Nevertheless, if eastern flank countries are to sustainably gain a larger say in the EU’s security stance, they will need to end ambiguity over the rule of law, strengthen their voice, and play a more constructive role. There are recent positive signs of this, for example in Czechia, and possible indications that change may come very soon in Poland, where opinion polls suggest a change of government in 2023. However, the cases of Hungary and Bulgaria, among others, give cause for pause. Civil society, political parties, and think tanks will need to step up when governments fail to make the constructive voice of Central Europe heard in the debate over Europe’s future.
Barring regime change in Moscow, Ukraine will continue to defend itself. Russia must be contained in the Eastern neighbourhood, and its influence countered globally. The old Western European credo that ‘security in Europe cannot be organised without, let alone against Russia’ must be replaced by the simple truth that, for the foreseeable future, security in Europe will be security from Russia. A Russia that the rest of Europe can live and cooperate with will be a radically different country than what it is today. Confronting the Kremlin today, instead of granting Putin even partial success, is the only way for us to facilitate systemic change in Moscow and thereby the emergence of this kind of new Russia, whenever that may happen.
3. Ensuring sustainable buy-in from the US
It is also apparent that a US commitment to European security, no matter the cost, should not be taken for granted. The US, for example, could weaken its commitment to European security following the recent midterm elections and possibly commit a U-turn altogether in 2024, depending on the next occupant of the White House.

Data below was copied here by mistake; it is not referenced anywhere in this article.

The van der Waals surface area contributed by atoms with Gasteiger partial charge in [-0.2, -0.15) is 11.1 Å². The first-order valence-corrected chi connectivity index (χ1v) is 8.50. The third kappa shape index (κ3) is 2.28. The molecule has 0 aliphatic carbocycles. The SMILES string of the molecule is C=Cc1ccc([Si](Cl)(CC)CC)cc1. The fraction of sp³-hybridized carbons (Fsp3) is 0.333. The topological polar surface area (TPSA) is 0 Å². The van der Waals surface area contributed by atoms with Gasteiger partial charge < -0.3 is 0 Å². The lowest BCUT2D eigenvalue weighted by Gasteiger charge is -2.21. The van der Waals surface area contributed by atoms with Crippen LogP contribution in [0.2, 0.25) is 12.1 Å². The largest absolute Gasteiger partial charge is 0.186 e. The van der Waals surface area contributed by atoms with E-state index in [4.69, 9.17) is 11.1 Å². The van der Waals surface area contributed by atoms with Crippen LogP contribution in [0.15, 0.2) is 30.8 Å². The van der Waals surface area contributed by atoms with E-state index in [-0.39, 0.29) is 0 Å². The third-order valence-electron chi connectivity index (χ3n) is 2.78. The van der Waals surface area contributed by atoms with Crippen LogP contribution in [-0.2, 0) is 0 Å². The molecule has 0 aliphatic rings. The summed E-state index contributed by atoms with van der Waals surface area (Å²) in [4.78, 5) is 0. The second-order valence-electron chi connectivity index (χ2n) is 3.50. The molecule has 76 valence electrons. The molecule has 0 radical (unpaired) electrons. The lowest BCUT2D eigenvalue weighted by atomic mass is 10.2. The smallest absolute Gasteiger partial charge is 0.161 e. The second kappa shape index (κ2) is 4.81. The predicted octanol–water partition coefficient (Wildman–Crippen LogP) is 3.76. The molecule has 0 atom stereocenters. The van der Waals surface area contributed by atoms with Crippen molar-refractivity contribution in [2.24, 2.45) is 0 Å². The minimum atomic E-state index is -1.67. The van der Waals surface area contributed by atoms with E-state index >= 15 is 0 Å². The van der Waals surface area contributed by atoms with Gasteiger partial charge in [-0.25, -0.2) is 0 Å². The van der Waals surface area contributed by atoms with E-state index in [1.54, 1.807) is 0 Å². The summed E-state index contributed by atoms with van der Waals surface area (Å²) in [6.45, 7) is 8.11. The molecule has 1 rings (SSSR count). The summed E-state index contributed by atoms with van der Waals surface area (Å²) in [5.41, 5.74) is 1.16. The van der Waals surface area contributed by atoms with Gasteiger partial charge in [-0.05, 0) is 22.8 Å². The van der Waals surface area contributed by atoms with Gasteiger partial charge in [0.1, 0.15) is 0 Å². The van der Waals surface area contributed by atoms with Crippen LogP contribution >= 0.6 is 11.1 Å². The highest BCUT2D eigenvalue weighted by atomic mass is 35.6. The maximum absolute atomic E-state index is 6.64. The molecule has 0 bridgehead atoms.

While acknowledging and preparing contingencies for these very legitimate concerns, Europe must also build on positive pre-conditions that bolster the transatlantic commitment and work on influencing the factors it can.
First of all, there is still a strong transatlantic majority in Congress and the Washington institutions that will not go away no matter the result of the 2024 elections. All European governments, as well as civil societies, need to intensify their engagement with those in the US who are already on their side and make a more persistent and persuasive case for those with doubts. Secondly, Europeans can exert considerable influence over American sentiment regarding their continued transatlantic commitment. The extent to which Europeans devote more effort and resources to their own security will be one factor. Yet equally important will be the willingness of Europe to align with Washington on China, undoubtedly the top foreign policy priority of the US over the long term. Europeans should indeed prioritise the issue too and more actively seek common ground with the US and other like-minded democracies when it comes to China. That does not mean sacrificing the EU’s interests: a more robust posture vis-à-vis China’s increasingly assertive global engagement is very much what the EU needs, both for its own sake and because it would help keep the US involved in European security. On the other hand, trying to play the role of a ‘third pole of power’ between Washington and Beijing will only accelerate the US pivoting to Asia as a priority.
To this end, strategic autonomy is not what Europe needs. But strategic responsibility is essential vis-à-vis EU citizens, Eastern neighbours, allies in North America, and most of all, Ukrainians. These are the lessons to heed today from Russia’s invasion of Ukraine in taking a significant step forward in our common efforts to build, secure, and defend the Europe of tomorrow.